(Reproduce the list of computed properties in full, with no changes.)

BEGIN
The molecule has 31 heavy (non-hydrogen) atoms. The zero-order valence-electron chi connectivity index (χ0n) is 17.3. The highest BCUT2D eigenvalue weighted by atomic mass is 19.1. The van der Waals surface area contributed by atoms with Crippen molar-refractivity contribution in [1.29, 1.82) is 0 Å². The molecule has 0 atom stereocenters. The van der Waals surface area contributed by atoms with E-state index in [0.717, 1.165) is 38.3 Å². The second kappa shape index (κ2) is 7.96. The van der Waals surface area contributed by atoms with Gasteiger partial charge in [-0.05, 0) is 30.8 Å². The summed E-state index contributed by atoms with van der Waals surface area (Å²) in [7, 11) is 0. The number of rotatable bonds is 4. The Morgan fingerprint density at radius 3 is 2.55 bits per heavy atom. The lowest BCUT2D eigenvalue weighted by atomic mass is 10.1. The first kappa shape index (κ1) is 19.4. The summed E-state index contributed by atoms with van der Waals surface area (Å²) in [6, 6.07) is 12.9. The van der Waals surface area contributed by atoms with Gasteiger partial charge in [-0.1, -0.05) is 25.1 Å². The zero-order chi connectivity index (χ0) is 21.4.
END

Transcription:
The molecule has 31 heavy (non-hydrogen) atoms. The zero-order valence-electron chi connectivity index (χ0n) is 17.3. The highest BCUT2D eigenvalue weighted by atomic mass is 19.1. The van der Waals surface area contributed by atoms with Crippen molar-refractivity contribution in [1.29, 1.82) is 0 Å². The molecule has 0 atom stereocenters. The van der Waals surface area contributed by atoms with E-state index in [0.717, 1.165) is 38.3 Å². The second kappa shape index (κ2) is 7.96. The van der Waals surface area contributed by atoms with Gasteiger partial charge in [-0.05, 0) is 30.8 Å². The summed E-state index contributed by atoms with van der Waals surface area (Å²) in [7, 11) is 0. The number of rotatable bonds is 4. The Morgan fingerprint density at radius 3 is 2.55 bits per heavy atom. The lowest BCUT2D eigenvalue weighted by atomic mass is 10.1. The first kappa shape index (κ1) is 19.4. The summed E-state index contributed by atoms with van der Waals surface area (Å²) in [6, 6.07) is 12.9. The van der Waals surface area contributed by atoms with Gasteiger partial charge in [-0.1, -0.05) is 25.1 Å². The zero-order chi connectivity index (χ0) is 21.4.